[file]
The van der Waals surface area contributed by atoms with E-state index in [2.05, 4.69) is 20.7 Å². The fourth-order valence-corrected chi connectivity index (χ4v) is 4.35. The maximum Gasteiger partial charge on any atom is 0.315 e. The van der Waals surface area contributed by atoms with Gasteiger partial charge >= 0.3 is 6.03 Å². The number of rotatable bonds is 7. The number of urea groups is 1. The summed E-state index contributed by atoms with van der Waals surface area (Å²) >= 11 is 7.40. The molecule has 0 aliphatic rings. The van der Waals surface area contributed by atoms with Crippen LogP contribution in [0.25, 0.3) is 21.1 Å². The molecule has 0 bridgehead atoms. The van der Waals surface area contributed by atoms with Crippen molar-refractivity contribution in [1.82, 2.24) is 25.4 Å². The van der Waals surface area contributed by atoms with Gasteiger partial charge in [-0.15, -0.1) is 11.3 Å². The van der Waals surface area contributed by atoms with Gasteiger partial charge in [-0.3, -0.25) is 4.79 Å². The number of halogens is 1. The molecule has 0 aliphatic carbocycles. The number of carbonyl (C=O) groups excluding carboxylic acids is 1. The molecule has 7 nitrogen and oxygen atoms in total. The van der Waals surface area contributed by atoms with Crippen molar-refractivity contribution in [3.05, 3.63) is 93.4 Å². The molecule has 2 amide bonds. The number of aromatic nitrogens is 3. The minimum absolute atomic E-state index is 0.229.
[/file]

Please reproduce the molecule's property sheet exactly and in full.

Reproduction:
The van der Waals surface area contributed by atoms with E-state index in [2.05, 4.69) is 20.7 Å². The fourth-order valence-corrected chi connectivity index (χ4v) is 4.35. The maximum Gasteiger partial charge on any atom is 0.315 e. The van der Waals surface area contributed by atoms with Gasteiger partial charge >= 0.3 is 6.03 Å². The number of rotatable bonds is 7. The number of urea groups is 1. The summed E-state index contributed by atoms with van der Waals surface area (Å²) >= 11 is 7.40. The molecule has 0 aliphatic rings. The van der Waals surface area contributed by atoms with Crippen LogP contribution in [0.25, 0.3) is 21.1 Å². The molecule has 0 bridgehead atoms. The van der Waals surface area contributed by atoms with Crippen molar-refractivity contribution in [1.82, 2.24) is 25.4 Å². The van der Waals surface area contributed by atoms with Gasteiger partial charge in [-0.15, -0.1) is 11.3 Å². The van der Waals surface area contributed by atoms with Gasteiger partial charge in [-0.3, -0.25) is 4.79 Å². The number of halogens is 1. The molecule has 0 aliphatic carbocycles. The number of carbonyl (C=O) groups excluding carboxylic acids is 1. The molecule has 7 nitrogen and oxygen atoms in total. The van der Waals surface area contributed by atoms with Crippen molar-refractivity contribution in [3.05, 3.63) is 93.4 Å². The molecule has 2 amide bonds. The number of aromatic nitrogens is 3. The minimum absolute atomic E-state index is 0.229.